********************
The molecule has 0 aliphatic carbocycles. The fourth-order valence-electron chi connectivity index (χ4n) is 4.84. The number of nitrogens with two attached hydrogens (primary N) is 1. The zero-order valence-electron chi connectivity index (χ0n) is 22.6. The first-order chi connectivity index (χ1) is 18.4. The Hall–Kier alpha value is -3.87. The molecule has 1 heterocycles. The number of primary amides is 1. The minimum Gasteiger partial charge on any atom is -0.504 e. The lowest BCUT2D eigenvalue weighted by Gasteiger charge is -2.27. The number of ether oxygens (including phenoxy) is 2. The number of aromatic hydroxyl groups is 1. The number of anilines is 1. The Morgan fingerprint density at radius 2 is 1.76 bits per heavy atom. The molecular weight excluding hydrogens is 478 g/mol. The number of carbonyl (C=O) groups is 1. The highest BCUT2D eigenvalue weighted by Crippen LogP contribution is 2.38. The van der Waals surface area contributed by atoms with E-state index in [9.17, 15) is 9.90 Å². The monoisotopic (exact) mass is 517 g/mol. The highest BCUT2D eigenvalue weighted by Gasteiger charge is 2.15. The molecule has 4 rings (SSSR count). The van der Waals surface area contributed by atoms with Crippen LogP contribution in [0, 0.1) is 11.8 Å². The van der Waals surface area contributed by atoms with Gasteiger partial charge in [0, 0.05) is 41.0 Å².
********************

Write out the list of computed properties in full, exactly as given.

The molecule has 0 aliphatic carbocycles. The fourth-order valence-electron chi connectivity index (χ4n) is 4.84. The number of nitrogens with two attached hydrogens (primary N) is 1. The zero-order valence-electron chi connectivity index (χ0n) is 22.6. The first-order chi connectivity index (χ1) is 18.4. The Hall–Kier alpha value is -3.87. The molecule has 1 heterocycles. The number of primary amides is 1. The minimum Gasteiger partial charge on any atom is -0.504 e. The lowest BCUT2D eigenvalue weighted by Gasteiger charge is -2.27. The number of ether oxygens (including phenoxy) is 2. The number of aromatic hydroxyl groups is 1. The number of anilines is 1. The Morgan fingerprint density at radius 2 is 1.76 bits per heavy atom. The molecular weight excluding hydrogens is 478 g/mol. The number of carbonyl (C=O) groups is 1. The highest BCUT2D eigenvalue weighted by Crippen LogP contribution is 2.38. The van der Waals surface area contributed by atoms with E-state index in [9.17, 15) is 9.90 Å². The monoisotopic (exact) mass is 517 g/mol. The highest BCUT2D eigenvalue weighted by Gasteiger charge is 2.15. The molecule has 4 rings (SSSR count). The van der Waals surface area contributed by atoms with Crippen LogP contribution in [0, 0.1) is 11.8 Å². The van der Waals surface area contributed by atoms with Gasteiger partial charge in [0, 0.05) is 41.0 Å².